My Notepad++ take

Over the years I have loved working with code and can recall when I first saw those little lines that created a table to create a two column page and used simple graphics as the background of the entire table. I was using Microsoft’s FrontPage editor to not only create my own pages but to look at the lines of code other pages were using. From that I learned how to create simple things like links, images and the basics of how a web page is created.

Several years later I found out about Adobe’s GoLive program and wanted to try it out. I downloaded a demo and fell in love with the WYSIWYG (what you see is what you get) editor but quickly realized that it wasn’t for me. I loved seeing the curly braces, the semicolons, greater than, ampersand and all the dancing characters that actually made the page a page and gave it the theme it did.

A few more years pass by and now Adobe has DreamWeaver. I, of course, tried that out and loved being able to switch between the two but still wasn’t fully in love. I will never really be satisfied, I guess. I have weird expectations when it comes to things like that, but that is besides the point. I knew I wouldn’t be able to afford the program so I ventured out to see what other available code editors were available. I found several but the one that I still use to this day is Notepad++.

The main reason I fell in love with it was the ability to change the theme to my own personal one. I could create one and choose to share with the community if I wanted. (I have yet to create a custom theme but will be when I have a lot more time to.)

Aside from the ability to change themes the biggest reason was the syntax highlighting of the program. Being that it is free doesn’t hurt much either. Recently a new version came out and they added a few more things to make me want to keep using it more and more. The best feature for me is the document map. It helps so much when looking over the nearly nine thousand lines of code that make up the development version of jQuery to understand how it works or looking at the beautiful code that makes up WordPress.

Document Map

Along with the ability to quickly look over the lines of code is the ability to quickly change themes. There are a few that come already with it but I use one that I found here. It is a simple one for web developer/designers but it is somewhat limited when it comes to other language support in syntax highlighting. For me it does the job on a smaller screen and for my main computer I like using a darker style so I can keep looking at the screen just a few more minutes longer.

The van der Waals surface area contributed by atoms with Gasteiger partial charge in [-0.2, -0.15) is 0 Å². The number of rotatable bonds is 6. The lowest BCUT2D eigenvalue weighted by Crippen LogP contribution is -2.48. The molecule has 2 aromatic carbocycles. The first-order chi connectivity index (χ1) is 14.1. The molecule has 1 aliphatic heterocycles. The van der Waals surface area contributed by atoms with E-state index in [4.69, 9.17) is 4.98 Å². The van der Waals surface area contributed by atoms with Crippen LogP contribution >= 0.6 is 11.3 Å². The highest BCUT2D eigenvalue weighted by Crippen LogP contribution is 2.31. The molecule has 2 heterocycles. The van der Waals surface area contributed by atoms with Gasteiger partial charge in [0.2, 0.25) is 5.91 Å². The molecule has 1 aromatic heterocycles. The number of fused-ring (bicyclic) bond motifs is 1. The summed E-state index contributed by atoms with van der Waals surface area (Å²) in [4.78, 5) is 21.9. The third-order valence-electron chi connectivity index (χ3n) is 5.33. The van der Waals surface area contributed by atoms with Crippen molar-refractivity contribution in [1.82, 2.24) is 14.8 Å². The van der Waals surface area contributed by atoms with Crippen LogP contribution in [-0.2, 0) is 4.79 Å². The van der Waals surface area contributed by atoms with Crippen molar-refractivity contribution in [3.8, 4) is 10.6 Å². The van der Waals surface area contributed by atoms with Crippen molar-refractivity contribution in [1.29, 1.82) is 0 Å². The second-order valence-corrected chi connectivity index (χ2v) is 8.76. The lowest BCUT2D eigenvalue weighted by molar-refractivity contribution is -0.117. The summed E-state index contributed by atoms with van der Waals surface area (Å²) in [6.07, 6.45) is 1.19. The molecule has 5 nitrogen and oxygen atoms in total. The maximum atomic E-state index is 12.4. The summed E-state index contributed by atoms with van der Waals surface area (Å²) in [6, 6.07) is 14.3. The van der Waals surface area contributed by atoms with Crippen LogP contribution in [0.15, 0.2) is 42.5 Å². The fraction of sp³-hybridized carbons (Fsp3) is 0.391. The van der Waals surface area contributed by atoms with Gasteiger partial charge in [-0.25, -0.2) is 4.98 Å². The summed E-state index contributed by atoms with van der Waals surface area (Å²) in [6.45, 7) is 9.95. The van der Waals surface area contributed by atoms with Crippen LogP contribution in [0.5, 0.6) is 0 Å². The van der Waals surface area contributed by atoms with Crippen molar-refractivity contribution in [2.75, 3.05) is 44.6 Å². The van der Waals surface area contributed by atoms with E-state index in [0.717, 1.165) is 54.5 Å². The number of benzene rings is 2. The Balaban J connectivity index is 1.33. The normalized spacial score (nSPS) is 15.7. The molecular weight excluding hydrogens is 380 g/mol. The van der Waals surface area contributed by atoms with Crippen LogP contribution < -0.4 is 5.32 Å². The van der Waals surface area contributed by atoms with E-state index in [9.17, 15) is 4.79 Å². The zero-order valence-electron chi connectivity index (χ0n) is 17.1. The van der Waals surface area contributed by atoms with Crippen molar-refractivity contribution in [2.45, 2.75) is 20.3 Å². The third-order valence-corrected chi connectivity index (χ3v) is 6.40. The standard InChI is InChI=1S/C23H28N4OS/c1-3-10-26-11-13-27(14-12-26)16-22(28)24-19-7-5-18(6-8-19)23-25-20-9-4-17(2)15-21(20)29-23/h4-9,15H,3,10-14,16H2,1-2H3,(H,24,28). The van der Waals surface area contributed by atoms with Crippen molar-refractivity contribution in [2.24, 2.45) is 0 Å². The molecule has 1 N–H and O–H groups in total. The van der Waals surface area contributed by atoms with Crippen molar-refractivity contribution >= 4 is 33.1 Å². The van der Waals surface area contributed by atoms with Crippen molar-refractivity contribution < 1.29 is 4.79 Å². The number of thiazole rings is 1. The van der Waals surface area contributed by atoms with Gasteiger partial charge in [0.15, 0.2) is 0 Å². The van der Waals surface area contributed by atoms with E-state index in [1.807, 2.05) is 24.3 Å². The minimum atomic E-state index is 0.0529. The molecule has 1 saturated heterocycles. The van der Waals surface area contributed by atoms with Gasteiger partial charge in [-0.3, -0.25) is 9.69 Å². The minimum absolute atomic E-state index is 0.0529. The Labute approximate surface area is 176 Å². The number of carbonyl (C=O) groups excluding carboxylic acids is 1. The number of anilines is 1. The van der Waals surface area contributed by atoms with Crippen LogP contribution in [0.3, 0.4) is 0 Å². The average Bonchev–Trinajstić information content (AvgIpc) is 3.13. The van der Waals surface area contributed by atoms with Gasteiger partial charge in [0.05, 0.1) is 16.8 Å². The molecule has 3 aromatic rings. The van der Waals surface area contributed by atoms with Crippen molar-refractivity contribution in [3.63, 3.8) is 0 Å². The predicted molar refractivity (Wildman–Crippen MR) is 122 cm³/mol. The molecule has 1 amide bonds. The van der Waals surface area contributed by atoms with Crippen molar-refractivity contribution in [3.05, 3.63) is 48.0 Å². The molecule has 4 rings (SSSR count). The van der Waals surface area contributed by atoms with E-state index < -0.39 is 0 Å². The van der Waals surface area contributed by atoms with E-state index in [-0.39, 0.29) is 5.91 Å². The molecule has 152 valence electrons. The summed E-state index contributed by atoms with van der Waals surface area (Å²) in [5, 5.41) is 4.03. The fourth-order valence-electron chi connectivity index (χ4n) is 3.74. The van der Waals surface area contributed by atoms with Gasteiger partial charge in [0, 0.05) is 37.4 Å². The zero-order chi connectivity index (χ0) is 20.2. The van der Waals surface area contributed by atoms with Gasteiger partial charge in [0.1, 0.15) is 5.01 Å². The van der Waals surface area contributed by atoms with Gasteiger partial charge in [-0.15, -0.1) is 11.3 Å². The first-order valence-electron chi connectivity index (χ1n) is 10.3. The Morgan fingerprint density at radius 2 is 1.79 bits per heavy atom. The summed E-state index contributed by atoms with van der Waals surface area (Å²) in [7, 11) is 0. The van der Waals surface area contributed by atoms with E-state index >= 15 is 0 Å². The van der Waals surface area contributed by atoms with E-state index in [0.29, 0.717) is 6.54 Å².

Theme selection

Along with styles there several plugins that make it all worthwhile to code an iOS app, site or simple script. For those site developers using the native FTP support is extremely simple and rather intuitive. Nothing fancy for me which is what I love in FTP support. You have the ability to create several profiles (sites) and connect/disconnect when you please. Besides FTP, there is also REGEX support and many, many more plugins. The newest one being PCRE (Perl Compatible Regular Expressions) support and I know that once I get a good book on Perl and regular expressions I will be using that to its full extent.

Plugin manager

Being able to connect via FTP is good and being able to read all those lines of code is what a code editor should really be about. Having the ability to change the font to what I like and the colors to my choosing so I can differentiate between what is a comment and what is actual code is essential when it comes to developing and creating a good web app.

JavaScript syntax highlighting

But what is a good editor without the ability to expand and collapse? One of my favorite features of Notepad++ is the ability to do so. Almost a perfect model of what a document tree is. That is one feature that I have used since the first day I installed it in on my computer.

With technology making things much, much easier to distribute in the next release I can’t help but wonder what will be next. The one thing I would love┬áto see is either a plugin that has support for version control or have that be part of its core program. Only time will tell.